Economic Week In Review | Issue 295 | 31 August 2021
Materials and commodities
Bricks | The rate of order cancellations at brick suppliers has fallen, exacerbating supply problems. Brick producer Wienerberger wrote to customers explaining that the average order schedule cancellation is usually in excess of 24%, but this has fallen to just 6%.
Green glass | Pilkington has produced glass using hydrogen power at its St Helens facility. The successful trial could help to significantly reduce overall carbon emissions.
Concrete | Creagh Concrete sent details of 15% price increases across a range of concrete products which will come into effect on 1st September. The increases will also affect fixed price contracts.
CLC guidance | The CLC has issued updated guidance on product availability which states that the overall situation has not changed substantially despite some temporary easing. It highlighted that haulage was a major concern with regional transport a particular issue.
Product marking | Following on from Brexit, CE safety markings were due to transition to the United Kingdom Conformity Assessed (UKCA) mark at the beginning of 2022. After concerns that the industry was not ready for the change, the transition has been delayed until 2023.
UK construction and property news
Retail reinvention | 83% of department stores in the UK have closed in the last five years, with just 79 stores remaining compared to 567 five years ago, with 237 still vacant, as reported by CoStar Group for the BBC.
VAT repayments | Construction Enquirer reported that changes to VAT under the domestic reverse charge scheme are affecting sub-contractors’ cashflow as it takes too long to reclaim VAT from HMRC.
Material issues | The latest survey by the Civil Engineering Contractors Association showed that 73% of companies were experiencing supply problems, up from 29% at the beginning of the year. Nearly 25% of firms reported problems with plant availability.
Net Zero | Manchester is considering adopting a net zero carbon new build policy by 2023 when it produces its new local plan.
Banks as landlords | Housing’s resilience through the pandemic has encouraged large investors into the sector. Lloyds Banking Group is the latest investor and aims to become a landlord to 50,000 homes over the next ten years. Investment into Build-to-Rent schemes reached a peak of £3.5bn last year.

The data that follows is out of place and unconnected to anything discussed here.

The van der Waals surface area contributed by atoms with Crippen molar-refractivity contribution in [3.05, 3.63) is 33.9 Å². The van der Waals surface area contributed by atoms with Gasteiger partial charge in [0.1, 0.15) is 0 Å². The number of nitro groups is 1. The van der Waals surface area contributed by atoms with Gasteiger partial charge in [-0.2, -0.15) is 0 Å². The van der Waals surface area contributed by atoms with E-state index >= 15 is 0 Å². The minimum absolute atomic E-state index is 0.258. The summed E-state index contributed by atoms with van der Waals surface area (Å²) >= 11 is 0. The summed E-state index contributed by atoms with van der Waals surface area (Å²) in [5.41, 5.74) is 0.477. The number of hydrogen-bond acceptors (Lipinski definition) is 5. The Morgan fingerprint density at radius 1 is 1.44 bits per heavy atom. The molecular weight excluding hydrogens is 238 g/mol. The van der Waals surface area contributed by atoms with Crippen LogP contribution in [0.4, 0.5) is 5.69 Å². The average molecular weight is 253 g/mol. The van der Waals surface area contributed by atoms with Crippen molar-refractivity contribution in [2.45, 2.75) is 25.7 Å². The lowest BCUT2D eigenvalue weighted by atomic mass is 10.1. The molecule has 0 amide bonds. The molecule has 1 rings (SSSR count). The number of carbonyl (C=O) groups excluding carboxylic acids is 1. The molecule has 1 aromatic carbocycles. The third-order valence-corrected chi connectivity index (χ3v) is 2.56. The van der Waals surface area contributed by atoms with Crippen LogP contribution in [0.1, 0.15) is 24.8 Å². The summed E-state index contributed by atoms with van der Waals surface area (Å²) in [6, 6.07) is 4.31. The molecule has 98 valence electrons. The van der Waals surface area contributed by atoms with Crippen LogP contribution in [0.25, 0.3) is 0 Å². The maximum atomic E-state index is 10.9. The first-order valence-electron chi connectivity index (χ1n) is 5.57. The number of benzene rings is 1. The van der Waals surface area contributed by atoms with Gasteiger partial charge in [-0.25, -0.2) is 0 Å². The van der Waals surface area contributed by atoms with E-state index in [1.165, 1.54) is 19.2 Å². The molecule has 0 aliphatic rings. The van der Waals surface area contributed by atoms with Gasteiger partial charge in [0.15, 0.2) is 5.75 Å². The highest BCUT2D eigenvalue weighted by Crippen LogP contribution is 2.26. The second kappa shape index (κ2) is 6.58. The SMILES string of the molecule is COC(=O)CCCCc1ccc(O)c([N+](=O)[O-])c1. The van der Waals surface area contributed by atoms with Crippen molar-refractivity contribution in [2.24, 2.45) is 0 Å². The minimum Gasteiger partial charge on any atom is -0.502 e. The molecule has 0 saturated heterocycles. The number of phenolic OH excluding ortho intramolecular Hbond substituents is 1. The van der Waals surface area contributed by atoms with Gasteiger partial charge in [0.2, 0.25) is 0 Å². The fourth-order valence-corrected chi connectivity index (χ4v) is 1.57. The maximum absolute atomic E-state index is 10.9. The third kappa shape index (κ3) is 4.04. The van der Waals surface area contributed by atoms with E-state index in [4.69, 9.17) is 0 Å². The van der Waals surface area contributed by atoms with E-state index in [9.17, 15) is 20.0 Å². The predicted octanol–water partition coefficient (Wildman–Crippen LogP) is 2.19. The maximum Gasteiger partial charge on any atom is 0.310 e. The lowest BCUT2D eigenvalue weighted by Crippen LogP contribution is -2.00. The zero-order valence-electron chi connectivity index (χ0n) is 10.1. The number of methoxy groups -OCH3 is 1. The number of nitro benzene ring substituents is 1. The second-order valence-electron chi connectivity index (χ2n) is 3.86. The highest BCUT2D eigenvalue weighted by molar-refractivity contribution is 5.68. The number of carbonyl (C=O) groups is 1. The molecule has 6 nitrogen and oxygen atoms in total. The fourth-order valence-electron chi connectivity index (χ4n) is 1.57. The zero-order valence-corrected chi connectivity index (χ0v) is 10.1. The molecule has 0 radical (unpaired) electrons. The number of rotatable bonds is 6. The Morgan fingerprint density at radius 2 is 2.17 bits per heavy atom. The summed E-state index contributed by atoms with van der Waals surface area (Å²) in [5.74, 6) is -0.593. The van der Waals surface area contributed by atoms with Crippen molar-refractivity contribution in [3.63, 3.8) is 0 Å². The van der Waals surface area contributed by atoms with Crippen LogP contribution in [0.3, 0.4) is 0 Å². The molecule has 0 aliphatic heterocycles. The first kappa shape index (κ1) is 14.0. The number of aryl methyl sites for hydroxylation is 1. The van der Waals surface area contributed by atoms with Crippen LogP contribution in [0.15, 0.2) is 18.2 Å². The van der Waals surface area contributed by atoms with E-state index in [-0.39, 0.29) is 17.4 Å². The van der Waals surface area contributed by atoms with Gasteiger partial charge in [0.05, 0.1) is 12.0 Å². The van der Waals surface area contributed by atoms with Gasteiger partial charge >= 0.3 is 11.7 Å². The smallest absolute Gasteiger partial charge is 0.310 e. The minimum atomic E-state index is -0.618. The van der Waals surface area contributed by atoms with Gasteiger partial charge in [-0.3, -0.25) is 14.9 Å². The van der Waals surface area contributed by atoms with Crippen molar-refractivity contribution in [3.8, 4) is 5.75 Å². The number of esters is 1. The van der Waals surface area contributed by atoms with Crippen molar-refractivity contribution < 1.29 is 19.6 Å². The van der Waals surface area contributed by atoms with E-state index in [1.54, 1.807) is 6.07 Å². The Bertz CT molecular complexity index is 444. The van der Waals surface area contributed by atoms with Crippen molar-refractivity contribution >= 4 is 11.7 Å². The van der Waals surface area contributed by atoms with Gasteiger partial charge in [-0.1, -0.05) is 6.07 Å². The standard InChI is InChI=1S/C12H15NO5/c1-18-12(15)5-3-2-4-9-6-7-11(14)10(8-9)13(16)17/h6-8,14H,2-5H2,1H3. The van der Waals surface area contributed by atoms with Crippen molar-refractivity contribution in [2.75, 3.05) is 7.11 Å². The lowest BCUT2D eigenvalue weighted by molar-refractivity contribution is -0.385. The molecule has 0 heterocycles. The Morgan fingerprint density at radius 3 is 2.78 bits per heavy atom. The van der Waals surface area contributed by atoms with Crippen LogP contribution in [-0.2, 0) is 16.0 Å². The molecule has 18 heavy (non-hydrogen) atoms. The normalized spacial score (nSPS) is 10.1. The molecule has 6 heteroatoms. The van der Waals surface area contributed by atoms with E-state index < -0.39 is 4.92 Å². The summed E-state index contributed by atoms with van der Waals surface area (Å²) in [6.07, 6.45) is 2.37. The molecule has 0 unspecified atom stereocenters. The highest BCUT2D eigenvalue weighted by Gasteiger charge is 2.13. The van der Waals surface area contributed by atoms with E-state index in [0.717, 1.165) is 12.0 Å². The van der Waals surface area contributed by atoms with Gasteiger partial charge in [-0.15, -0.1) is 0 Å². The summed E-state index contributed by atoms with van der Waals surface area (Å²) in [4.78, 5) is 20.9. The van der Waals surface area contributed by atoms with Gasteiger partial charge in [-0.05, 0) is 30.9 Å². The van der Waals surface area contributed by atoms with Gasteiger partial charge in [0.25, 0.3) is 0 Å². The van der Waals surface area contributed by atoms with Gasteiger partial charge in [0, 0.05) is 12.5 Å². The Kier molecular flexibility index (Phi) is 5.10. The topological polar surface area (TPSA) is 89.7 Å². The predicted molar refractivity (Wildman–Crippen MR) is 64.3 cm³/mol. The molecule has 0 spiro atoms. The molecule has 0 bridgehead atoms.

Changing work | In the US QR codes are increasingly replacing service staff as the pandemic and social distancing encourages automation and use of technology.
Inflation in Poland reached a two-decade high of 5.4%.
Germany | Unemployment has fallen to a post-Covid low of 5.5%, after peaking at 6.4% in June 2020, whilst inflation has hit a 13-year high of 3.4%.
France | Inflation hit its highest level in nearly three years, driven by food and fuel prices, and the end of the sale season. Inflation reached 2.4%, breaching the 2% target for the first time since 2018.
US inflation reached 5.4% in July. Some have pointed to more generous fiscal stimulus and earlier reopening seen in America, whilst other analysts have suggested that different purchasing patterns have caused different inflation results across countries. In the US used cars and housing costs make up a larger part of the inflation calculation than in Europe.
South Africa unemployment | 7.8 million people are out of work in South Africa, the equivalent to 34.4% of the adult population in Q2 (44.4% when including those not actively seeking employment). the high figure is a product of several factors: 20% of the country’s GDP is made up of retail and production industries, a very low vaccination rate (2% of the population), economic mismanagement, and riots following the imprisonment of former president Jacob Zuma.
Published every six months, our Tender Price Index is an analysis of inflation price deviation in construction prices. Click on the link above to view our most recent Index.
Friday to Friday
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Brent Oil $/barrel
Inflation and unemployment data from around the world shows how crucial it is to understand the drivers that sit behind information so that we avoid making unhelpful comparisons.
Over the past few weeks we’ve reported on a lot of clean energy or low carbon solutions coming through in construction. Following a year of variable output and rising prices, it is encouraging to see that companies, public bodies, and consumers are still committed to more sustainable futures.
A key ongoing concern is the availability of materials, exacerbated by the shortage of HGV drivers. Whilst immigration rules are in the spotlight, we should perhaps examine the sector a little more closely to see if there are other reasons why the UK’s HGV sector is particularly reliant on EU workers and why employment numbers can be so volatile despite the economy’s clear reliance on the role.
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